Words were already swirling around that there would be a parade of susu, commonly known among Chinese Malaysian as nen nen. In English, it is called breast. Yes, cold naked breast being paraded for display by the women of Papua New Guinea on Independence Day.
Now, you may ask how is this possible. You see, some of the local people would celebrate Independence Day dressed in their traditional costume, or should I say, dressed in leaves, tree barks, feathers, body paint , nylon strings and nothing else. There is nothing to cover their breasts. It is a tradition that women would dress like this during special occassons such as during traditional festivals, celebrations, welcoming of very important people, and even during beauty contests. Women dressed in this manner is nothing new. After all, newspapers feature them regularly.
And that was it. Featured in newspapers but never seen with our own eyes. So when PNG old timers told new comers like me about susu being displayed at supermarkets, the immediate thought was that these supermarkets are organising special events featuring breasts. It is an event not to be missed and we were waiting anxiously to see them with our own eyes. Excitement seen only among new comers from Malaysia (and other Asian countries), having come from an Islamic country where you have no chance of seeing breasts being displayed publicly.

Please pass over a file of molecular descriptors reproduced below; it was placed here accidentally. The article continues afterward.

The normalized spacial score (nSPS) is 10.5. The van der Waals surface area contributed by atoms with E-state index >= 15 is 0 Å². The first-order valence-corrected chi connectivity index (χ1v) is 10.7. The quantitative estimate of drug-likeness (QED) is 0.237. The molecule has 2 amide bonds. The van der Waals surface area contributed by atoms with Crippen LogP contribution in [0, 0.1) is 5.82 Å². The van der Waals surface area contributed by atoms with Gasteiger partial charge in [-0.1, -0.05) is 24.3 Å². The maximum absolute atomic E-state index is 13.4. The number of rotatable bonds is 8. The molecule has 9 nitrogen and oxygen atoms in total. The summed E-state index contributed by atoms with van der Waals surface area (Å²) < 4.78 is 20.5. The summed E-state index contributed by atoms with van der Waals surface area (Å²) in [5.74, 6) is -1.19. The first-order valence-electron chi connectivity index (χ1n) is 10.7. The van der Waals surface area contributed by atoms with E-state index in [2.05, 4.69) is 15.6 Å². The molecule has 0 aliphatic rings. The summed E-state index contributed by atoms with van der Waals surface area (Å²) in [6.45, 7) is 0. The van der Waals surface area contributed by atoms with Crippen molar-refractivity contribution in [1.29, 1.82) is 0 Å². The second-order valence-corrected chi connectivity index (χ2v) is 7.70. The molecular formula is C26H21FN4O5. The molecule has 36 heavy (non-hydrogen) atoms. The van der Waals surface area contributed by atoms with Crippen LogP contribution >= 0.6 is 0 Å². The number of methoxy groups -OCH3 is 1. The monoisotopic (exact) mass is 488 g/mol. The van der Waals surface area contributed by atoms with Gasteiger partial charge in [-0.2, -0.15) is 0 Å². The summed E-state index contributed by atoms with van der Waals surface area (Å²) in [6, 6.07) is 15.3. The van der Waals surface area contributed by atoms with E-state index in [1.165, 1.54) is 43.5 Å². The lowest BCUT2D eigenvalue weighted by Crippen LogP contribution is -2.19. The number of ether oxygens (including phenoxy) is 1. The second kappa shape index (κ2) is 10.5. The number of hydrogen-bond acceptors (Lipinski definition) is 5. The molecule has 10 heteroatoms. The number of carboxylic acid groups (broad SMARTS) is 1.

So on this occasion of PNG Independence Day, which co-incidentally is also Malaysia's newest public holiday, Malaysia Day, I present to you some of the breasts displayed in public.